I came away from hearing Bobcat on Marc Maron's podcast interested in the guy's body of work, including his movies.  I watched Shakes the Clown, and while I didn't like it much, it was way better than the movie I had been imagining all these years.  Encouraged, I proceeded to World's Greatest Dad, and was shocked to find that, a decade or so after Shakes, Bobcat had produced a dark comic masterpiece about a teen suicide who is subsequently transformed in everyone's mind from a nasty jerk to some kind of deep, misunderstood philosopher.  Robin Williams, whose presence in a film is most often a giant red flag for me, does amazing work here.  90% of the time, he's my least favorite actor in the world, but when a director understands how to use him, you remember how damned talented he is.  His great setpiece here is a talkshow appearance near the end, where he talks about his son's death, and the mask of dishonesty he's been holding over his face the whole time begins to slip off.  He begins laughing, but manages to pass it off as crying.  This is an old improv exercise that Robin probably had nailed down in the early 70's, and that skill pays off in one of the most brilliant comedy scenes in recent memory.  By the end of the film, when we see Williams' character literally letting go of all of his baggage, this dark comedy turns out to actually be something of a feel-good movie.

6. Sleep Dealer (Alex Rivera, 2008)

This Mexican scifi film was barely noticed when it came out, which is a shame.  It deals with crucial, ripped-from-the-headlines issues like immigration, water rights, internet communication, government monitoring, and drone warfare, all in the course of a fun adventure.

7. My Dinner With Andre (Louis Malle, 1981)

Obviously, I've heard about this movie for a long time, but didn't really know much about it, other than (a) it starred that guy from The Princess Bride that also guested on every sitcom at least once in the 70's and 80's, and (b) it's title is pretty much used as shorthand for "arthouse."  Actually, I guess I was vaguely aware that the whole movie was just a dinner conversation between these two guys, but it turns out to be a fascinating conversation, so much so that I actually made my wife (who has perhaps less patience for this kind of film than even the average moviegoer) watch about half of it, and even SHE found it fascinating (it kind of went along with a lot of what she's writing in her book).  Plus, I really like all the business going on in the background with the staff of the restaurant. It's like they have their own separate movie that we can glimpse in the corner of our movie.

8. Yes, Madam (Corey Yuen Kwai, 1985)

Michelle Yeoh made her screen debut in this buddy cop film with Cynthia Rothrock.  This is the first Rothrock film I've seen (as far as I can recall), and goddamn, those high kicks!  Probably no need to talk much about this, just let the video speak for itself.

9. Jo Jo Dancer, Your Life is Calling (Richard Pryor, 1986)

This is more or less an autobiographical film, with fanciful touches a la All That Jazz, written, directed and starring Richard Pryor.  It bombed hard at the box office, and its easy to see why.  This isn't what anyone was interested in seeing from Pryor, and it ain't exactly a great film either.  But this is a good example of how perceptions of a movie can change over time.  Seeing it now as targeting a small, niche audience who are deeply interested in Pryor, it makes a lot more sense. Because you're really getting a glimpse into the man's mind here.  There's not a lot of comedy, but what there is is gold: witness Pryor's recreation of one of his earliest bits, a magnificent pantomime performance of a baby being born.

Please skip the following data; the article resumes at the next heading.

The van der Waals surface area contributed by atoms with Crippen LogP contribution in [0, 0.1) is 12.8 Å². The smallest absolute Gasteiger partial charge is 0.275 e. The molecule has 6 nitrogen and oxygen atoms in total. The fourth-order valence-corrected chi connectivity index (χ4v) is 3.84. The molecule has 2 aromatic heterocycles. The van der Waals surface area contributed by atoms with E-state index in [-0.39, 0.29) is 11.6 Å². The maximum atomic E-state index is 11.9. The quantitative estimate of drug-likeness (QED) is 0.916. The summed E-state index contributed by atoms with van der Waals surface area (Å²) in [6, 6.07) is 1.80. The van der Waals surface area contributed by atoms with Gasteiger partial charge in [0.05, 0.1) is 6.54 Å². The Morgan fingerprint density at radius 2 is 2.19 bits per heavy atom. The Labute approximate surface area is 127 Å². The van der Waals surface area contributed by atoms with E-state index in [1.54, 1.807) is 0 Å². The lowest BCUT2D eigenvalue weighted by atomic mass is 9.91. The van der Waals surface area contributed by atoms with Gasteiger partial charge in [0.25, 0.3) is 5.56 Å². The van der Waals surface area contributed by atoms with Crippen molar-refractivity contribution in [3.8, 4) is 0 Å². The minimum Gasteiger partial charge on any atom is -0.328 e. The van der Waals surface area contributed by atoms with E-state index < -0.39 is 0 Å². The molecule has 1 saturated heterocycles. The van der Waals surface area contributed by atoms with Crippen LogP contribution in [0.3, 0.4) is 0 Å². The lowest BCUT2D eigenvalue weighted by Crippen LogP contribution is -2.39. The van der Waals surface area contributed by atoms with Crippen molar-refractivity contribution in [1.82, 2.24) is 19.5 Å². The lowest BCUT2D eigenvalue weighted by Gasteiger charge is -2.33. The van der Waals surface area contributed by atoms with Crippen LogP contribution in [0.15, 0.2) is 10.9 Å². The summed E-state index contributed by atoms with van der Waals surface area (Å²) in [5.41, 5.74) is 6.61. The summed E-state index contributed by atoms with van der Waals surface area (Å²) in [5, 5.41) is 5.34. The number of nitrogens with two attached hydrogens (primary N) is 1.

10. Ornette: Made in America (Shirley Clarke, 1984)

It's funny how little we really know about Ornette Coleman, the man.  I mean, do you even have an impression of him?  Not as a musician, but just as a personality?  Most of the giants of jazz are remembered as BIG personalities: mugging showman (Louis Armstrong, Dizzy Gillespie, Fats Waller), dapper gentlemen (Duke Ellington), erratic headcases (Charlie Parker, Thelonious Monk, Albert Ayler), badass motherfuckers (Miles Davis, Jellyroll Morton), doomed and damaged wrecks (Billie Holiday, Buddy Bolden), introspective spiritualists (John Coltrane, Charles Mingus).  But Ornette seems a near non-entity.  And as soon as you see him on camera, talking about his music, you begin to understand why.  This is not a charismatic man, nor a wild iconoclast.  This short guy with asymetrical features and a thin, reedy voice, is all intellect (to the point that he tried at one point to get a doctor to castrate him so as not to be distracted from his work by carnal urges--the doctor talked him out of it).  He's a strange guy, but not in any flashy sense.  He's almost the prototype of the black nerd, a "type" that's barely recognized in society even today.

So it's fascinating to see Ornette on camera talking about his music, something that I don't even recall occurring in Ken Burns' Jazz series (maybe it did, and he just made so little impression that I forgot it).  We discover that he had a life-changing experience hearing Bucky Fuller speak, which makes a lot of sense--the conventional wisdom on Ornette (and free jazz in general) is that he's just blowing whatever comes off the top of his head (probably due to the arguably inappropriate significance the album Free Jazz is given in his discography), but his compositions are created through a logic that may defy my ears, but is certainly ever present.  Also some great coverage of his visits to the Master Musicians of Jajouka with Robert Palmer, some great contemporary (ie, 80's era) live footage, and some rather amusing footage of the audience at a gala opening of his symphony, trying very hard to give off the impression that they enjoy the music.

Some others that could have made the list (and I'm sure there were more that I've forgotten): Songs From the Second Floor, Deep Blues, All the President's Men, Quadrophenia, This is the Life: How the West was Won

0 Comments:

Post a Comment

Links to this post:

Create a Link

<< Home